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Hurtigruten, running large ships that use thousands of litres of gas every year, know this too well. They travel to the far reaches of the world where icecaps are rapidly deteriorating because of our footprints. Instead of operating business as usual and avoiding responsibility for their impact, Hurtigruten have committed themselves to ensuring that their guests of tomorrow have the opportunity to experience the natural wonders of today.
Hurtigruten are proud to be among the front runners in sustainable maritime travel. Through the work of their Foundation, investment in cutting-edge, environmentally friendly technology and the education programs they offer to their guests onboard, Hurtigruten work to ensure that their footprint is as gentle as possible.
Given the amount of ships in the Hurtigruten fleet, reducing fuel consumption has been one of the most pressing environmental considerations for Hurtigruten. All of their ships on the Norwegian Coastal Cruises use low sulphur SDM (Special Distillate Marine) fuel. The explorer ship, MS Fram, that travels further up into the Arctic Circle, uses the even more eco-friendly Marine Gas Oil as fuel.
With the exciting announcements of the particulars of Hurtigruten's two new ships, MS Roald Amundsen and MS Fridtjof Nansen, sailing from 2018, Hurtigruten has shown even more of a commitment towards transitioning towards an environmentally sound means of travel. Designed through a collaboration of Norwegian yacht designer Espen Øino and Rolls-Royce, the design will completely revolutionise sustainable travel, using hybrid electric propulsion technology. This will represent a significant reduction in fuel consumption (20% compared to traditional ships) and CO2 emissions. In fact, it will amount to eliminating 6, 400 metric tons worth, or the equivalent of the yearly emissions of over 5, 500 modern cars!
Hurtigruten have also managed to save energy by altering the types of propellers they use on their ships. Changing the propellers on the MS Richard With managed to reduce consumption by 10% annually, and as a result new propellers were fitted to the MS Nordnorge, MS Kong Harald and MS Nordkapp.
Hurtigruten's commitment to sustainable travel for future generations doesn't just encompass their own ships, but also their charitable work. Hurtigruten established the Hurtigruten Foundation to combat the effects of climate change so that future guests can enjoy the same wonderful polar regions. The Norwegian coastline, the high north and Antarctica support some of the most unique cultures, ecosystems and wildlife in the world. The nature and environment in these areas is vulnerable, and for the past 120 years, Hurtigruten have seen firsthand the impact that human intervention has had on these environments.
The Foundation raises funds and supports grassroots environmental movements such as 'Clean up Svalbard' as well as campaigns for the Association of Greenlandic Children. They also partly fund several research centres in Antarctica.
Funds are raised through onboard auctions and have gone towards global habitat restoration projects, such as an environmental protection project in South Georgia and a project for the protection of the albatross.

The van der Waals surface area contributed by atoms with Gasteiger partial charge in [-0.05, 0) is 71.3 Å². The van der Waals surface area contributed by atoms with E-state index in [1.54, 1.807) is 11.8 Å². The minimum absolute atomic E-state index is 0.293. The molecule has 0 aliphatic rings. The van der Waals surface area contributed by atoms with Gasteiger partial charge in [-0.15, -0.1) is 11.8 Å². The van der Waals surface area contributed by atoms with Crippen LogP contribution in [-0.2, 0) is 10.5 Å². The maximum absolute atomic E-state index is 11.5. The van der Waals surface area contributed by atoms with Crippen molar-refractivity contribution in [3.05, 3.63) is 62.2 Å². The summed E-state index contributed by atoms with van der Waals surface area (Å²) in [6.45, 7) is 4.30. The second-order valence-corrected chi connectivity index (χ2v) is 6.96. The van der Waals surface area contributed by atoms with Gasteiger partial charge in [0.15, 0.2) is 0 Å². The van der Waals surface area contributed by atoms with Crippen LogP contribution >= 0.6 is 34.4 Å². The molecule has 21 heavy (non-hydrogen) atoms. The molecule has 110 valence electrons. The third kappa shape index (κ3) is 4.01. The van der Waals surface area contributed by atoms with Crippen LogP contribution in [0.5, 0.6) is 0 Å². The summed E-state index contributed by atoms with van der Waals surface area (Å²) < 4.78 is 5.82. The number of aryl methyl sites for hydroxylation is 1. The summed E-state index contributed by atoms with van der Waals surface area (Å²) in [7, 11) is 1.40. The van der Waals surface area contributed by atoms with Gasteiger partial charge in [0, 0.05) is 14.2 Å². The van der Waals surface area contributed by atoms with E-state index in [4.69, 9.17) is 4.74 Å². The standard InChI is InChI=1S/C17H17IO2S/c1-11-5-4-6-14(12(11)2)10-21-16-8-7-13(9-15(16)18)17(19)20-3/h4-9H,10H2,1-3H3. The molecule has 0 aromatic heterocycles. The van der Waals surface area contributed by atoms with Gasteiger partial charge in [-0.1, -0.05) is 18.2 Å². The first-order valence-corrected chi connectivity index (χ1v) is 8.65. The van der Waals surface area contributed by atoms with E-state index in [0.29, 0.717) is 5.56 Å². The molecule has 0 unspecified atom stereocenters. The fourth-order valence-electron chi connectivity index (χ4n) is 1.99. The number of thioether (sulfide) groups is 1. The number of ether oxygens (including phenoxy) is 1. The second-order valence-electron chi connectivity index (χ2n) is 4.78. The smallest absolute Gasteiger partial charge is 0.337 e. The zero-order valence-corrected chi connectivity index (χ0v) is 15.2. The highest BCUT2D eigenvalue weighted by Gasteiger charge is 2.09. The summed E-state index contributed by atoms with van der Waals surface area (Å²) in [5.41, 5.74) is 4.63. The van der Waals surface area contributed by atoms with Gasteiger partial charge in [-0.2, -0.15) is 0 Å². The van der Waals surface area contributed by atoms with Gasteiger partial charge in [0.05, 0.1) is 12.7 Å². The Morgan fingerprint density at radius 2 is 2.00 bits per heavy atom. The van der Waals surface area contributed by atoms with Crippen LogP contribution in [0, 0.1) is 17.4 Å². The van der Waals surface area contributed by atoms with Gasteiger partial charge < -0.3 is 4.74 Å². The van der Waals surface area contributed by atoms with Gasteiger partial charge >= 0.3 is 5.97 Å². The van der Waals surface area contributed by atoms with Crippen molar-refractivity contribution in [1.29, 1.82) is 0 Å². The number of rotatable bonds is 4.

As well as funding research stations in Antarctica, with over 120 years of experience travelling up the coast of Norway, Hurtigruten is uniquely placed to notice changes in the environment. Sailing 365 days a year, together with Ocean Visuals, they contribute to real-time oil surveillance, with hyper spectral lasers installed aboard some of their fleet to detect even the smallest spill.
Hurtigruten also collaborate with scientists and research centres from all over the world, providing specialist knowledge and information about the Arctic and Antarctica. Hurtigruten's thermographic data collections have been invaluable to the Institute of Marine Research (IMR), who now possess one of the longest climate related time series in the world.
Similarly, Hurtigruten also has a strong partnership with the Norwegian Institute for Water Research (NIWR), who have a 'Ferry-box' system on the MS Trollfjord and MS Vesteralen. The Ferry-box system alerts to changes in the water environment, such as temperature increases, freshwater inflow and toxic algae blooms, and is also used to monitor the many fish farms facilities along the coastal stretch between Bergen and Kirkenes. This information forms an integral part of the EU Water Framework Directive as a part of the ocean acidification project.
On many of their ships, particularly the Explorer fleet, Hurtigruten runs lectures and shore activities that revolve around educating their guests about the threats the polar regions of the world face.
Aboard the MS Midnatsol, which is specifically equipped for travelling into Antarctic waters, there are state of the art science facilities where guests can examine samples and specimens collected on field work trips ashore. Hurtigruten has been heavily involved in promoting and supporting the International Association of Antarctica Tour Operators (IAATO), whose aim it is to secure a sustainable and environmentally aware tourism industry in the fragile Antarctic region. All lectures aboard the MS Midnatsol, catering for the Young Explorers and right up to our more mature guests, are conducted according to the IAATO guidelines.